When Alaskans celebrated 50 years of statehood in 2009, Alaska Airlines decided to honor its namesake state by painting a special Alaska-themed paint theme on a Boeing 737-400.
But with a state so vast and unique, the company had difficulty coming up with a design that was inclusive of everything from the ice in the Arctic to the tundra in the Interior to the rainforest in Southeast.
In August 2008, Alaska Airlines launched a statewide “Paint the Plane” contest, in which schoolchildren from Ketchikan to Barrow submitted their designs for the plane’s new paint job. Ultimately, a panel of Alaska artists, former governors and other prominent Alaska leaders selected a design by Hannah Hamberg, a 16-year-old student at Sitka High School.
“I remember being on the ferry to Juneau and trying to come up with symbols that represent all of Alaska,” Hamberg said. “I also wanted to illustrate this idea that although Alaska has a huge land mass, it’s really made up of small communities that take care of each other.”
Hamberg’s design features a musher and sled dog, state ferry, canoe, bear and whale. All of these elements, representative of the entire state of Alaska, come together under the statement, “We’re all pulling together.” The plane was publicly debuted in April 2009.
“We live in a state whose people reside in some of the harshest, most remote areas of the country, and we must depend on each other in good times and bad,” said Marilyn Romano, regional vice president in Alaska. “I think of the phrase ‘We’re all pulling together’ often. Whether we are flying a basketball team from Barrow to compete in a tournament, or rushing an abandoned fawn from Ketchikan to Anchorage, our airplanes connect all of us in Alaska.”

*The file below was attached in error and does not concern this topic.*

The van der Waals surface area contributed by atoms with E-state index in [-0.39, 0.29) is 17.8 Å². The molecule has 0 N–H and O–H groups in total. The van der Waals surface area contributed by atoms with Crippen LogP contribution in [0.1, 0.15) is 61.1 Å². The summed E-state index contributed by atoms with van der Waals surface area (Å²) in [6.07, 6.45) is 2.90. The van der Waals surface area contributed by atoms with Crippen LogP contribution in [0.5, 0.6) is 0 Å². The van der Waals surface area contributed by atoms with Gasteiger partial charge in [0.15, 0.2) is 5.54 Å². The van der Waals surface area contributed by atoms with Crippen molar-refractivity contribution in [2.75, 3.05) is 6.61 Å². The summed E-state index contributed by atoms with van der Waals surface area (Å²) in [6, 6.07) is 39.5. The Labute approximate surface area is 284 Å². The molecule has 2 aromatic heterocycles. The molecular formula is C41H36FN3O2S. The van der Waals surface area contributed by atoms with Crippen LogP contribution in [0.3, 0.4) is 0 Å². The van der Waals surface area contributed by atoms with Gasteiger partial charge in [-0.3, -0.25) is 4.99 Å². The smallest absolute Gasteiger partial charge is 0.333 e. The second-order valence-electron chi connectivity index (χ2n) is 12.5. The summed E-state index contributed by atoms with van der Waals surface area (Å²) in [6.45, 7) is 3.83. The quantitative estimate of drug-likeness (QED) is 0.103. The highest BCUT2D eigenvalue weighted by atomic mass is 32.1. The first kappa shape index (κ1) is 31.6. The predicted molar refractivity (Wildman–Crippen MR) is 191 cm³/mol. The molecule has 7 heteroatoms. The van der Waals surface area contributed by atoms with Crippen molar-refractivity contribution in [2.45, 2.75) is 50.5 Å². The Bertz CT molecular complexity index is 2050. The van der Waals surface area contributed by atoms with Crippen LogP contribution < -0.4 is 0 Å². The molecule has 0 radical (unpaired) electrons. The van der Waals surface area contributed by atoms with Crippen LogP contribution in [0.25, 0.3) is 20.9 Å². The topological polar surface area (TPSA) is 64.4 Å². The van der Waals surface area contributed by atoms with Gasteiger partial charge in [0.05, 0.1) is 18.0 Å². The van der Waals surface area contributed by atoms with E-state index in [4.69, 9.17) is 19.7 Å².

Prior to working for Alaska Airlines, Romano judged the “Paint the Plane” contest and recalled seeing Hamberg’s design when it was a sketch on an 8.5 by 11 inch piece of paper.
“Hannah captured the essence of the entire state,” Romano said. “From mushing to wildlife to fishing – it is all there. All while bringing the illustration to life with the phrase, ‘We’re All Pulling Together.’”
Now, seven years later, the plane deemed the “Spirit of Alaska Statehood” has officially retired. The plane made its final flight on Thursday, June 16, carrying passengers from Sitka to Seattle. Hamberg has since graduated from college in the Lower 48 and returned to Sitka to work as a graphic designer for the local newspaper.
“One of the most fun parts in designing the plane was getting to work with a professional graphic designer,” Hamberg said. “I’ve been drawing since I could hold a pencil, but I think this experience helped inform my decision to become a graphic designer.”
Hamberg and her family were at the airport on Thursday, to bid farewell to her plane as it left the state of Alaska for the last time. While in service, the “Spirit of Alaska Statehood” completed 31,533 flights and flew a total of 55,382.6 hours.
“It was bittersweet to say goodbye,” Hamberg said. “It had a good run and I will miss seeing it.”
All week the plane flew most of its final segments within the state of Alaska, stopping in Kotzebue, Nome, Bethel, Fairbanks, Anchorage, Juneau, Ketchikan, Wrangell, Petersburg, and finally making its final flight from Sitka to Seattle.
Alaskans from all over the state shared their favorite “Spirit of Alaska Statehood” memories on the Club 49 Facebook page as the plane embarked on its farewell tour. Comments summarized the great deal of pride and passion Alaskans feel for their state and this special plane.
“Our kids love seeing this plane,” Heather Payenna wrote. “They always wonder where the puppies are inside the plane if they can see them on the outside.”
“Seeing the plane at the gate provided a chance to talk to the people visiting Alaska about all the details of the paint scheme and what it represented for us,” Jim Lima wrote. “It made people happy when they saw it.”
Now the plane will head to a heavy maintenance facility, where it will be repainted a generic color and returned to its pre-lease state before officially leaving the Alaska Airlines fleet.
As Christine Clendenin wrote, “You can retire the plane, but not Alaska’s spirit.”
Featured photo courtesy of James Poulson